The amphioxus genome enlightens the evolution of the thyroid hormone signaling pathway
- First Online:
- Cite this article as:
- Paris, M., Brunet, F., Markov, G.V. et al. Dev Genes Evol (2008) 218: 667. doi:10.1007/s00427-008-0255-7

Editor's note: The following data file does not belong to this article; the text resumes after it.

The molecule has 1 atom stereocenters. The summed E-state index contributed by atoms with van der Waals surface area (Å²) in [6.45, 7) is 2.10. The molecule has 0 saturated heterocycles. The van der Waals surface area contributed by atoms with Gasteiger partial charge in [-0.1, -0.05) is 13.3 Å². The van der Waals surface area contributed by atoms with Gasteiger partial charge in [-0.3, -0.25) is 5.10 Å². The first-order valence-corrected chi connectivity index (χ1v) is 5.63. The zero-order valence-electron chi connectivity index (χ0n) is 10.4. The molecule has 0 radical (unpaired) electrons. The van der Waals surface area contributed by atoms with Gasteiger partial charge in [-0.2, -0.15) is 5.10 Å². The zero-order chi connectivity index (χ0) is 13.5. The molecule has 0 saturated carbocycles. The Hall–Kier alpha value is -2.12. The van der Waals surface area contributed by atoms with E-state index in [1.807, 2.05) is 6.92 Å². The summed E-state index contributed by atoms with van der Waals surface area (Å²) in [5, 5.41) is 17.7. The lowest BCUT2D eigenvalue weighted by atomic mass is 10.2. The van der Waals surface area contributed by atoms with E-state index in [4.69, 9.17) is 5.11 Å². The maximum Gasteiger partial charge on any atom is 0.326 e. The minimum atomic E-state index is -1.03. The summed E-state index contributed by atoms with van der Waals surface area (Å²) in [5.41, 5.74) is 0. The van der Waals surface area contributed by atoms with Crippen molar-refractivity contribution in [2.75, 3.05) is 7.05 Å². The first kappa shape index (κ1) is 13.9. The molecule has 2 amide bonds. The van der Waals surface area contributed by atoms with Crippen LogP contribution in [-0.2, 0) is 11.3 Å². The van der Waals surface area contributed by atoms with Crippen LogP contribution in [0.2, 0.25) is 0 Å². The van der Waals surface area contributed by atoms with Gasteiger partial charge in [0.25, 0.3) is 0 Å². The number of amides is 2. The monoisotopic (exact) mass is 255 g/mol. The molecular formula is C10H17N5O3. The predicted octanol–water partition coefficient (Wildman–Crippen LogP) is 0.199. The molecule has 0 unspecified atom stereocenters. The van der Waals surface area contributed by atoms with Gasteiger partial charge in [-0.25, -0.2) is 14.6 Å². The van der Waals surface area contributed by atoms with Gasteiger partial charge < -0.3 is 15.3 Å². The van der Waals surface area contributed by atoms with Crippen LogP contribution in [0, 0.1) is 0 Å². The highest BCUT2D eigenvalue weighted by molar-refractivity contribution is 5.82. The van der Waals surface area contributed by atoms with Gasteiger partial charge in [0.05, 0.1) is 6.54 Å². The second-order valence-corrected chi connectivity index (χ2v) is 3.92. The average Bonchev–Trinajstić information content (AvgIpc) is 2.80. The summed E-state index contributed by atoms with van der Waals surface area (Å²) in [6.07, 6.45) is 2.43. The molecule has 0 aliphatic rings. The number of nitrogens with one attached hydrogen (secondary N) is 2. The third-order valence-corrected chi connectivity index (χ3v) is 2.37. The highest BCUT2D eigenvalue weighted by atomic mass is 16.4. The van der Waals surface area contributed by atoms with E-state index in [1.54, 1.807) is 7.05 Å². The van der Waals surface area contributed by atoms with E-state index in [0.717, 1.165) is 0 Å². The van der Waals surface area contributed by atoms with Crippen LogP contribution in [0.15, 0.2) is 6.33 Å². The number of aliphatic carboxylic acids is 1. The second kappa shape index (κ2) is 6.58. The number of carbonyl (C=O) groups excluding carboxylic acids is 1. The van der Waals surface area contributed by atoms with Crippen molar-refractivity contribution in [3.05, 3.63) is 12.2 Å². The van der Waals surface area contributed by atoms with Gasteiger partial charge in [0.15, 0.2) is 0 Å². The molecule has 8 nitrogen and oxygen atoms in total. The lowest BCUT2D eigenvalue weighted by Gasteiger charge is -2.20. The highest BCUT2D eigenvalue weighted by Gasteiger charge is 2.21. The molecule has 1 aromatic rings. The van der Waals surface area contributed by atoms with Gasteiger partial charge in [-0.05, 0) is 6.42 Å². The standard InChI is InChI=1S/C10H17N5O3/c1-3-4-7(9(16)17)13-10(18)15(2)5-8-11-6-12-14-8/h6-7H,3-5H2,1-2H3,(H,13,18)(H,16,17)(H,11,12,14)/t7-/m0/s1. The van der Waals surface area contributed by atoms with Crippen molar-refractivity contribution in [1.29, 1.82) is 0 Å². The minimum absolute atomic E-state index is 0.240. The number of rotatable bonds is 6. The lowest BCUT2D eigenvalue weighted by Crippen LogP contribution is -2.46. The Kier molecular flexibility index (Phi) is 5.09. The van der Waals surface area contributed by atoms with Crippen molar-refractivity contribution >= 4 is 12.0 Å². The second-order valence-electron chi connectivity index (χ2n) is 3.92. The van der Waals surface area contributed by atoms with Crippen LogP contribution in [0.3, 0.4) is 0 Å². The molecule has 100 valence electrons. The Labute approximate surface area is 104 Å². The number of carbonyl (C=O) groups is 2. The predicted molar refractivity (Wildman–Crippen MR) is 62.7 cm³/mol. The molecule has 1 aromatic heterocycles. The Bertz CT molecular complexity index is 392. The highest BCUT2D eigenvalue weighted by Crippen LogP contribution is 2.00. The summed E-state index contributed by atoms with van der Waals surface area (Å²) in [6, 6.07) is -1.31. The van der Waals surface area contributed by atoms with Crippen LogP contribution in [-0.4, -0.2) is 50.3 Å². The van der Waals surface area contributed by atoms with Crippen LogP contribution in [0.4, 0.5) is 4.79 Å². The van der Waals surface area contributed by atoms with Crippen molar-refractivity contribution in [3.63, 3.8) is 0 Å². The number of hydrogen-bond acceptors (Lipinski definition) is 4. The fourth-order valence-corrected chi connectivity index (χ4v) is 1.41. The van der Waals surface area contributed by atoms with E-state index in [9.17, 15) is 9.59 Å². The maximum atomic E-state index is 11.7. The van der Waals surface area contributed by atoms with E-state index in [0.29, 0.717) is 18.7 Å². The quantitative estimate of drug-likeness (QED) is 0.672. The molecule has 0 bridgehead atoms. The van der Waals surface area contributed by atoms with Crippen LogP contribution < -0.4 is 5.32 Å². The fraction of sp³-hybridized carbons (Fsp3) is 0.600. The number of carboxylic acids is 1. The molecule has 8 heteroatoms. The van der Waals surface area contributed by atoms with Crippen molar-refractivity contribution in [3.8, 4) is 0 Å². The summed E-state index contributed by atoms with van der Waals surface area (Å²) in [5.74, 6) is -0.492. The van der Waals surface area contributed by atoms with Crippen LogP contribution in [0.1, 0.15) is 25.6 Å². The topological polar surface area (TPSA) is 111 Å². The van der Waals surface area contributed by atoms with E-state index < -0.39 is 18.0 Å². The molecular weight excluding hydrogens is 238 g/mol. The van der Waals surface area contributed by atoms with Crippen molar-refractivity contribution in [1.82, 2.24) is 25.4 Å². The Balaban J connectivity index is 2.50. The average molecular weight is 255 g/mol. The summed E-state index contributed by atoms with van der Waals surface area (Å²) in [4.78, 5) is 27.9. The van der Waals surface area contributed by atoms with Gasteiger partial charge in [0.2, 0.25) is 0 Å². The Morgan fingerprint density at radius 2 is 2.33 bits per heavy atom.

Thyroid hormones (THs) have pleiotropic effects on vertebrate development, with amphibian metamorphosis as the most spectacular example. However, developmental functions of THs in non-vertebrate chordates are largely hypothetical and even TH endogenous production has been poorly investigated. In order to get better insight into the evolution of the thyroid hormone signaling pathway in chordates, we have taken advantage of the recent release of the amphioxus genome. We found amphioxus homologous sequences to most of the genes encoding proteins involved in thyroid hormone signaling in vertebrates, except the fast-evolving thyroglobulin: sodium iodide symporter, thyroid peroxidase, deiodinases, thyroid hormone receptor, TBG, and CTHBP. As only some genes encoding proteins involved in TH synthesis regulation were retrieved (TRH, TSH receptor, and CRH receptor but not their corresponding receptors and ligands), there may be another mode of upstream regulation of TH synthesis in amphioxus. In accord with the notion that two whole genome duplications took place at the base of the vertebrate tree, one amphioxus gene often corresponded to several vertebrate homologs. However, some amphioxus specific duplications occurred, suggesting that several steps of the TH pathway were independently elaborated in the cephalochordate and vertebrate lineages. The present results therefore indicate that amphioxus is capable of producing THs. As several genes of the TH signaling pathway were also found in the sea urchin genome, we propose that the thyroid hormone signaling pathway is of ancestral origin in chordates, if not in deuterostomes, with specific elaborations in each lineage, including amphioxus.